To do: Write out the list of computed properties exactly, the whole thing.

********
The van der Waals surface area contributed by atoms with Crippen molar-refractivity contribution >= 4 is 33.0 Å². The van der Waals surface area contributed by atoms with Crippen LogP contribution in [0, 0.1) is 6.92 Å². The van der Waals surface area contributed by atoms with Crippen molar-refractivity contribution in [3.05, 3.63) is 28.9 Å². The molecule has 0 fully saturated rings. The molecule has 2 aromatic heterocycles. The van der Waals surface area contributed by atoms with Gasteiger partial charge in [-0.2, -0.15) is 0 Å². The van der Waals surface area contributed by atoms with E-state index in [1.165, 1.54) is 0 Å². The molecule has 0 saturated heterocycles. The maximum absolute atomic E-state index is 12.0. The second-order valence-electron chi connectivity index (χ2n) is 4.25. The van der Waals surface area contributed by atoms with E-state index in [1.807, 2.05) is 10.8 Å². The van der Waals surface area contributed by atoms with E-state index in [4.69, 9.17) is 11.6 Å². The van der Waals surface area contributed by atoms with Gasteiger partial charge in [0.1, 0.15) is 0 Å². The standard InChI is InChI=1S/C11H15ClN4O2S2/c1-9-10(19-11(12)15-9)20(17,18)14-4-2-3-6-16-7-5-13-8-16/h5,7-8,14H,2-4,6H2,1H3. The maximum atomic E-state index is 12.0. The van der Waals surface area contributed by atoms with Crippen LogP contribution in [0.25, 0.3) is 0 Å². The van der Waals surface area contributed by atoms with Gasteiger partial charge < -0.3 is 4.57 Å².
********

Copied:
The van der Waals surface area contributed by atoms with Crippen molar-refractivity contribution >= 4 is 33.0 Å². The van der Waals surface area contributed by atoms with Crippen LogP contribution in [0, 0.1) is 6.92 Å². The van der Waals surface area contributed by atoms with Crippen molar-refractivity contribution in [3.05, 3.63) is 28.9 Å². The molecule has 0 fully saturated rings. The molecule has 2 aromatic heterocycles. The van der Waals surface area contributed by atoms with Gasteiger partial charge in [-0.2, -0.15) is 0 Å². The van der Waals surface area contributed by atoms with E-state index in [1.165, 1.54) is 0 Å². The molecule has 0 saturated heterocycles. The maximum absolute atomic E-state index is 12.0. The second-order valence-electron chi connectivity index (χ2n) is 4.25. The van der Waals surface area contributed by atoms with E-state index in [1.807, 2.05) is 10.8 Å². The van der Waals surface area contributed by atoms with E-state index in [4.69, 9.17) is 11.6 Å². The van der Waals surface area contributed by atoms with Gasteiger partial charge in [0.1, 0.15) is 0 Å². The standard InChI is InChI=1S/C11H15ClN4O2S2/c1-9-10(19-11(12)15-9)20(17,18)14-4-2-3-6-16-7-5-13-8-16/h5,7-8,14H,2-4,6H2,1H3. The maximum atomic E-state index is 12.0. The van der Waals surface area contributed by atoms with Crippen LogP contribution in [0.25, 0.3) is 0 Å². The van der Waals surface area contributed by atoms with Gasteiger partial charge < -0.3 is 4.57 Å².